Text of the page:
Filesystems are not the answer, what we need is a document store. None of the open source desktop projects will ever depend on ReiserFS or similar features. Because these projects have to be able to work with NFS, GFS, AFS, and across multiple UNIX flavors.
The document store approach is to create the equivalent of an IMAP server, or WebDAV server, but with a richer set of functionality and the ability to run locally. Document stores are not filesystems; they store structured data not byte streams, and while they may have a hierarchical-namespace "view" the hierarchical namespace isn't their core organizing principle.
A key thing to realize: you don't have to use the same solution for user data ("home directories") and system implementation details (the OS itself, random junk in /tmp). The traditional filesystem is just fine for the latter. User data can and should be special-cased. You don't want user-invisible implementation details showing up in search results and the like, anyhow.
Another key point is that apps can move to a document store piecemeal, just as IMAP is useful even though it's email-only. There's not a boil the ocean "get everyone to switch" problem.
Examples of the document store approach include WinFS, GNOME Storage, Chandler Repository, and the IBM Workplace data store.
Had dinner and a beer with Jon Trowbridge tonight, fun to go in to Cambridge. As ex-UofC we should really spend more time making fun of Harvard, don't get around to that often enough. GNOME has a long U of Chicago tradition including Owen, Dan Mueth, and Sam TH of GNOME Office fame.
My bike has the interesting property that it looks like I ride it a hell of a lot. That's because there was a time when I did. So it's beaten and worn, has "serious biker" components (e.g. seat that hurts like hell), and you have to bend in half to reach the handlebars. Not good if you haven't done it in a while.
On the topic of GNOME forks, a fundamental free software maintainer responsibility: if you reject a patch, don't complain about forks that add the patch. If someone wants to make "GNOME for geeks" then great. Not that I think this particular project will succeed, but anyone is welcome to try.
I think the free software world is sometimes too hostile to forks; having people with substantially different goals trying to work on the same project doesn't work out that well most of the time. You sort of have to agree on the project parameters to get anywhere. That said, it's important to be sure the goals are genuinely different.
Nice to see Bryan spelling out the rules on application naming, I think what confused all the hackers is that we have a different guideline for things that come with GNOME, and things that don't. Sort of ties in to my talk where I defined a platform as a unit that's designed (interaction/UI-wise) as a whole. Modularity is good engineering and bad interaction design most of the time, the ideal is to make the implementation modular and the user experience integrated. Which can be tricky.
So we have a problem that the menu spec was written without understanding the desired UI. We need to fix the spec somehow. Unless OnlyShowIn=GNOME fixes it, which I suppose is possible in many cases.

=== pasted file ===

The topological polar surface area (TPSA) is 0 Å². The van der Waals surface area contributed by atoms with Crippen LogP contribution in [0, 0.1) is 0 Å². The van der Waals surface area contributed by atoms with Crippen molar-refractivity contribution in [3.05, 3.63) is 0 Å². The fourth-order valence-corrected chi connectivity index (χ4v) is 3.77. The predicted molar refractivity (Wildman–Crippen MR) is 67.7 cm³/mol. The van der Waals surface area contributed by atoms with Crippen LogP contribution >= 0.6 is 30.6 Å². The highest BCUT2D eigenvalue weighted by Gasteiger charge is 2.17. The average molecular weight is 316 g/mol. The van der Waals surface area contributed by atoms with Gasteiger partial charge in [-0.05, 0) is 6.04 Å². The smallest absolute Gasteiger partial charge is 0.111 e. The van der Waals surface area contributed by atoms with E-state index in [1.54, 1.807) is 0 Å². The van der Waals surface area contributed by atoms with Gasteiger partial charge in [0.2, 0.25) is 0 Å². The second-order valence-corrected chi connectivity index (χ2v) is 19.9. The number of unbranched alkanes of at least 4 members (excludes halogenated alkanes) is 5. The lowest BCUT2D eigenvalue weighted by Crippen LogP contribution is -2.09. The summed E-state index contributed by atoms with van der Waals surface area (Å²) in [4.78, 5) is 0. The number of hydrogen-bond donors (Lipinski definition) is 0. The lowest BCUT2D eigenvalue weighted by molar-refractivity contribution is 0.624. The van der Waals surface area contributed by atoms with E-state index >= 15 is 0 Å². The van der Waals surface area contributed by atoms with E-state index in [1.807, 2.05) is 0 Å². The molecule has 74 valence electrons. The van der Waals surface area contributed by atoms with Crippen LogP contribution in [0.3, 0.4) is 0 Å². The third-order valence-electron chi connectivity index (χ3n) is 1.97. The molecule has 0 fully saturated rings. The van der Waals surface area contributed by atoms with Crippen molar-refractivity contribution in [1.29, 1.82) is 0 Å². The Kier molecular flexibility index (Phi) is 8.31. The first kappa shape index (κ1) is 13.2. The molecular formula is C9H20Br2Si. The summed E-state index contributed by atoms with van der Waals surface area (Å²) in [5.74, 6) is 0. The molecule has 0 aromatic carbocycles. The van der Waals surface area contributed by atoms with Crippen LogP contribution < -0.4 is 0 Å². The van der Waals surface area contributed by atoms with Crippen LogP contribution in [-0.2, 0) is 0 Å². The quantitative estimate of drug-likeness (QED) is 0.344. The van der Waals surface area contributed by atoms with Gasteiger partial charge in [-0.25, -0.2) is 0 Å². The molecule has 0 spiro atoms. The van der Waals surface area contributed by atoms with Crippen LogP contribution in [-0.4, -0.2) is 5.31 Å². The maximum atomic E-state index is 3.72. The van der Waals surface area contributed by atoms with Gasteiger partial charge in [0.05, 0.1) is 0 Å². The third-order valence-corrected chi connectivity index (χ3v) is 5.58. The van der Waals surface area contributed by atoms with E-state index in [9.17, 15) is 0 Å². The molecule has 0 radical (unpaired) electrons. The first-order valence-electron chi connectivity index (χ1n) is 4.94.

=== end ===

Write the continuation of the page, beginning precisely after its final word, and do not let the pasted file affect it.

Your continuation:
I don't think anyone would seriously argue that "Calculator" or "Dictionary" should be named things like "Frobfoodle" or "BlatherMaster" or other obscurity, so I think the disagreement here is on where generic names end and specific names begin, not on whether each should exist.
Took my bike to the shop for a tune up, new tubes, new bar tape. Then got back on and rode around for the first time since smashing my wrist into little bits two years ago, just before GUADEC Copenhagen.
Exercising again after long periods of sitting on one's ass is painful. I always get air whistling through my ears somehow, burning lungs, and a strong urge to vomit. My memory is that this goes away after a few days of regular exercise, but I haven't tested that in several years, given that the wrist smashing episode also came at the end of a long sedentary period.
I'm off on a nine-day trip (OSCON, LinuxWorld) in a couple days, so I can't really get started on the regular exercise until I get back. We'll see how that goes.
However, that I remember Cooper doesn't point out the cause of feature-matrix development. I hate to do it but I'd place a big part of the blame where this Microsoft Money guy does: reviewers.
There's nothing more frustrating than to spend many months figuring out what your users want, then read a review where the reviewer has no idea who the target audience is or what they could really benefit from.
What makes this especially bad is that it's the overwhelming rule, not the exception. Reviewers have no idea what would really make a product good or bad, they just do a feature matrix or review the product as if the target audience were magazine reviewers.
Do we need a Consumer Reports for software, based on real research and knowledge?
Why don't developers just ignore reviews? Because reviews have real impact on what people think and do. Not just for commercial software; volunteers writing free-of-cost software are sensitive to this as well.
Getting a clue for more reviewers and pundits would probably do more for usability than evangelizing every programmer in the world. The developers will come over naturally if the incentives are in place.
I consolidated my current thinking on where we should go with a config system in the future, it was sort of spread around between piecemeal emails and web documents.